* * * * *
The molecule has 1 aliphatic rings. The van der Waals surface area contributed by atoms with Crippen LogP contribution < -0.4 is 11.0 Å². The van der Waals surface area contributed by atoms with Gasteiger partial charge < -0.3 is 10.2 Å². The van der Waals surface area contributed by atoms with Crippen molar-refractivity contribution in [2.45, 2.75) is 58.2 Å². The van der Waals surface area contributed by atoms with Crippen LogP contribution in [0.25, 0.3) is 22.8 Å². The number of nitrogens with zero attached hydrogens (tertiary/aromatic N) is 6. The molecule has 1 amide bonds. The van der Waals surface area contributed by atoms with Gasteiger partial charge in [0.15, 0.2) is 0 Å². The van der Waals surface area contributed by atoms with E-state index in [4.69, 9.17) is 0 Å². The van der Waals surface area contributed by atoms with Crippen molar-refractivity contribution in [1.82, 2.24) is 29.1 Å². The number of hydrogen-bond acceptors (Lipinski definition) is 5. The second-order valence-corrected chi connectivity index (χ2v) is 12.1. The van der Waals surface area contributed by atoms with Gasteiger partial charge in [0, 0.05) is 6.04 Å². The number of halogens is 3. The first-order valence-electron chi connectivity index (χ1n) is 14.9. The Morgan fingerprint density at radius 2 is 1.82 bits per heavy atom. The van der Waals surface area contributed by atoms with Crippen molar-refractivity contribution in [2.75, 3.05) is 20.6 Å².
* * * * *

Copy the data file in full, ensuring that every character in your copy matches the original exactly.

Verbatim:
The molecule has 1 aliphatic rings. The van der Waals surface area contributed by atoms with Crippen LogP contribution < -0.4 is 11.0 Å². The van der Waals surface area contributed by atoms with Gasteiger partial charge < -0.3 is 10.2 Å². The van der Waals surface area contributed by atoms with Crippen molar-refractivity contribution in [2.45, 2.75) is 58.2 Å². The van der Waals surface area contributed by atoms with Crippen LogP contribution in [0.25, 0.3) is 22.8 Å². The number of nitrogens with zero attached hydrogens (tertiary/aromatic N) is 6. The molecule has 1 amide bonds. The van der Waals surface area contributed by atoms with Gasteiger partial charge in [0.15, 0.2) is 0 Å². The van der Waals surface area contributed by atoms with E-state index in [4.69, 9.17) is 0 Å². The van der Waals surface area contributed by atoms with Crippen molar-refractivity contribution in [1.82, 2.24) is 29.1 Å². The number of hydrogen-bond acceptors (Lipinski definition) is 5. The second-order valence-corrected chi connectivity index (χ2v) is 12.1. The van der Waals surface area contributed by atoms with Gasteiger partial charge in [0, 0.05) is 6.04 Å². The number of halogens is 3. The first-order valence-electron chi connectivity index (χ1n) is 14.9. The Morgan fingerprint density at radius 2 is 1.82 bits per heavy atom. The van der Waals surface area contributed by atoms with Crippen molar-refractivity contribution in [2.75, 3.05) is 20.6 Å².